This code is truly remarkable in that it seems to be right out of the heyday of Victorian propriety regulations. The code, by its very breadth, turns common student interaction into actionable campus offenses. Because such a code is impossible to enforce uniformly (as virtually all students are guilty of being “disrespectful” at some point), the only option for Hopkins is to enforce this code selectively, whenever it deems its use appropriate. It therefore virtually guarantees arbitrary punishments and viewpoint discrimination. Ask yourself: why would parents wish to send their child to a college that maintains policies that mean their son or daughter may be punished at any time for normal college-age behavior? Why would any students wish to attend a university where their academic careers are so loosely protected?
Further, at public universities, it is well-settled that this type of policy is unconstitutional. The U.S. Supreme Court has held that:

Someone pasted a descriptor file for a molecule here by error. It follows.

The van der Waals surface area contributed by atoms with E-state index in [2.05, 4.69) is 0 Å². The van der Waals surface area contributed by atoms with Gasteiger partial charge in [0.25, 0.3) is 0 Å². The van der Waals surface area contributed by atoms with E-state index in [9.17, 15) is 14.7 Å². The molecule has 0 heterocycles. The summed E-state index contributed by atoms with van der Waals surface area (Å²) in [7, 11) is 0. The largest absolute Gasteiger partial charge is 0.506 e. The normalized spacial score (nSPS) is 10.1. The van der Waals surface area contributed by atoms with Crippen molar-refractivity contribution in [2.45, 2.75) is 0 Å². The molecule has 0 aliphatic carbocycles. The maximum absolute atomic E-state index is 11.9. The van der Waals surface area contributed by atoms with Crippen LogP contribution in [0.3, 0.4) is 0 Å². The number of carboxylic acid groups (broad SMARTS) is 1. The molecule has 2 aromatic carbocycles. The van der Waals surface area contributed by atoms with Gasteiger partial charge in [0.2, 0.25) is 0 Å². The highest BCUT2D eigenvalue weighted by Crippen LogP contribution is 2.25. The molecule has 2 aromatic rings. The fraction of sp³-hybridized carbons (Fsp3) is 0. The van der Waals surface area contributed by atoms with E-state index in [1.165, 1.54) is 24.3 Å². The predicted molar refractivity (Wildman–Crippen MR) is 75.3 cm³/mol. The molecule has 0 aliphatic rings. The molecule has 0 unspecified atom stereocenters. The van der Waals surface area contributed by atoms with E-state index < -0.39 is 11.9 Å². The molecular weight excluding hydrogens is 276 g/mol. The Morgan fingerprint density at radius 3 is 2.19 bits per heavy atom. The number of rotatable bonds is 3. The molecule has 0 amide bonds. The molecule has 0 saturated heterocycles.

Speech is often provocative and challenging. It may strike at prejudices and preconceptions and have profound unsettling effects as it presses for acceptance of an idea. That is why freedom of speech, though not absolute, is nevertheless protected against censorship or punishment, unless shown likely to produce a clear and present danger of a serious substantive evil that rises far above public inconvenience, annoyance, or unrest. There is no room under our Constitution for a more restrictive view.
Terminiello v. Chicago, 337 U.S. 1 (1949).
Expression that is merely “rude” or “disrespectful” is most certainly not the type of “serious substantive evil” to which the Court referred. Rather, rude and disrespectful speech, the type that is “unsettling” and causes “annoyance, or unrest,” is precisely the type of speech the Court has deemed in need of the utmost protection.
Of course, Johns Hopkins is a private institution, but a private institution that claims to cherish the right to free expression cannot, in good conscience, extend fewer rights and freedoms to its students than a public institution, bound by the Constitution. Do students at Johns Hopkins truly enjoy fewer protections of expression than students at Maryland’s community colleges? To restrict freedom of speech is to create a stifled and intellectually bereft environment—the very antithesis of what a university like Johns Hopkins claims to be.